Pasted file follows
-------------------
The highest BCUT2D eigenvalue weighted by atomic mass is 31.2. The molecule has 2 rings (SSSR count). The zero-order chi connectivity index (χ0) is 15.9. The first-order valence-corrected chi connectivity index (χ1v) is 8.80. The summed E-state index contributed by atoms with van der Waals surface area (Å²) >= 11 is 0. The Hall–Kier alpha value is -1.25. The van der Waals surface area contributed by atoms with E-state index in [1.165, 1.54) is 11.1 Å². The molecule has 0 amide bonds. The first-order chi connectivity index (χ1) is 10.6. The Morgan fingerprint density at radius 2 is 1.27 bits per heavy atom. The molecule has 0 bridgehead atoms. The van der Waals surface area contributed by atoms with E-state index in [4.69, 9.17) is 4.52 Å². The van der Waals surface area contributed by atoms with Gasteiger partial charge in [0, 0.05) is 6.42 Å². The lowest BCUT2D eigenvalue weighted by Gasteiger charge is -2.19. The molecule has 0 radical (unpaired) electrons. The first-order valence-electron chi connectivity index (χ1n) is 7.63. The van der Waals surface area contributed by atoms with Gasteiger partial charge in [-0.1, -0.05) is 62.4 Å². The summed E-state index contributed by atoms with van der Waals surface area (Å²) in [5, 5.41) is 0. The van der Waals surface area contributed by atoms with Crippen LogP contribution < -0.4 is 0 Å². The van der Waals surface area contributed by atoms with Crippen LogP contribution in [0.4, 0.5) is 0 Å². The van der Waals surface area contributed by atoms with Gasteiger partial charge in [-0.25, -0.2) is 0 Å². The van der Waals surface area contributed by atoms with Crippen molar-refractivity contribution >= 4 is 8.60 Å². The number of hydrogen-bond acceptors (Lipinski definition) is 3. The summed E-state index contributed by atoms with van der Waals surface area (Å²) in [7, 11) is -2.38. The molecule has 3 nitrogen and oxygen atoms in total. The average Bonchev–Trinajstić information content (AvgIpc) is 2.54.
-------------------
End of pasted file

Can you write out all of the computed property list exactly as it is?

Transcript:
The highest BCUT2D eigenvalue weighted by atomic mass is 31.2. The molecule has 2 rings (SSSR count). The zero-order chi connectivity index (χ0) is 15.9. The first-order valence-corrected chi connectivity index (χ1v) is 8.80. The summed E-state index contributed by atoms with van der Waals surface area (Å²) >= 11 is 0. The Hall–Kier alpha value is -1.25. The van der Waals surface area contributed by atoms with E-state index in [1.165, 1.54) is 11.1 Å². The molecule has 0 amide bonds. The first-order chi connectivity index (χ1) is 10.6. The Morgan fingerprint density at radius 2 is 1.27 bits per heavy atom. The molecule has 0 bridgehead atoms. The van der Waals surface area contributed by atoms with E-state index in [4.69, 9.17) is 4.52 Å². The van der Waals surface area contributed by atoms with Gasteiger partial charge in [0, 0.05) is 6.42 Å². The lowest BCUT2D eigenvalue weighted by Gasteiger charge is -2.19. The molecule has 0 radical (unpaired) electrons. The first-order valence-electron chi connectivity index (χ1n) is 7.63. The van der Waals surface area contributed by atoms with Gasteiger partial charge in [-0.1, -0.05) is 62.4 Å². The summed E-state index contributed by atoms with van der Waals surface area (Å²) in [5, 5.41) is 0. The van der Waals surface area contributed by atoms with Crippen LogP contribution < -0.4 is 0 Å². The van der Waals surface area contributed by atoms with Crippen LogP contribution in [0.4, 0.5) is 0 Å². The van der Waals surface area contributed by atoms with Gasteiger partial charge in [-0.25, -0.2) is 0 Å². The van der Waals surface area contributed by atoms with Crippen molar-refractivity contribution >= 4 is 8.60 Å². The number of hydrogen-bond acceptors (Lipinski definition) is 3. The summed E-state index contributed by atoms with van der Waals surface area (Å²) in [7, 11) is -2.38. The molecule has 3 nitrogen and oxygen atoms in total. The average Bonchev–Trinajstić information content (AvgIpc) is 2.54.